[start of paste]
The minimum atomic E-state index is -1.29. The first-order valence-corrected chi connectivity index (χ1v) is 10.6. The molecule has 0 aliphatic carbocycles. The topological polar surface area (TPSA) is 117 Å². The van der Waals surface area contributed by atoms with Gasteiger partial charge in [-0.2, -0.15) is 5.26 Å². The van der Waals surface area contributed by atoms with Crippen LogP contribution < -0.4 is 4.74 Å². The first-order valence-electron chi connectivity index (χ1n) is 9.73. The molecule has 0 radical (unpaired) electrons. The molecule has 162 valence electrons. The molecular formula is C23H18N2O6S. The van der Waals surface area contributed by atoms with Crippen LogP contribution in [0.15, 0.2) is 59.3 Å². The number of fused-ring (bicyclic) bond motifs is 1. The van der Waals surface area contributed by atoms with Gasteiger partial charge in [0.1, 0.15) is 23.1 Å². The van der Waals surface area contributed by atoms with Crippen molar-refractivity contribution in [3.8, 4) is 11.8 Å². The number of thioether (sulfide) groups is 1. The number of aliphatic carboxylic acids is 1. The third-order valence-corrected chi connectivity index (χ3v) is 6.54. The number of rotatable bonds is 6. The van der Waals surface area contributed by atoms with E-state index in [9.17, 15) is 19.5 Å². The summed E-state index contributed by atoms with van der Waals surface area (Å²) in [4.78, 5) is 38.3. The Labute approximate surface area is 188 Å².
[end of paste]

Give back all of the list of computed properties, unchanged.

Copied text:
The minimum atomic E-state index is -1.29. The first-order valence-corrected chi connectivity index (χ1v) is 10.6. The molecule has 0 aliphatic carbocycles. The topological polar surface area (TPSA) is 117 Å². The van der Waals surface area contributed by atoms with Gasteiger partial charge in [-0.2, -0.15) is 5.26 Å². The van der Waals surface area contributed by atoms with Crippen LogP contribution < -0.4 is 4.74 Å². The first-order valence-electron chi connectivity index (χ1n) is 9.73. The molecule has 0 radical (unpaired) electrons. The molecule has 162 valence electrons. The molecular formula is C23H18N2O6S. The van der Waals surface area contributed by atoms with Crippen LogP contribution in [0.15, 0.2) is 59.3 Å². The number of fused-ring (bicyclic) bond motifs is 1. The van der Waals surface area contributed by atoms with Gasteiger partial charge in [0.1, 0.15) is 23.1 Å². The van der Waals surface area contributed by atoms with Crippen molar-refractivity contribution in [3.8, 4) is 11.8 Å². The number of thioether (sulfide) groups is 1. The number of aliphatic carboxylic acids is 1. The third-order valence-corrected chi connectivity index (χ3v) is 6.54. The number of rotatable bonds is 6. The van der Waals surface area contributed by atoms with E-state index in [9.17, 15) is 19.5 Å². The summed E-state index contributed by atoms with van der Waals surface area (Å²) in [4.78, 5) is 38.3. The Labute approximate surface area is 188 Å².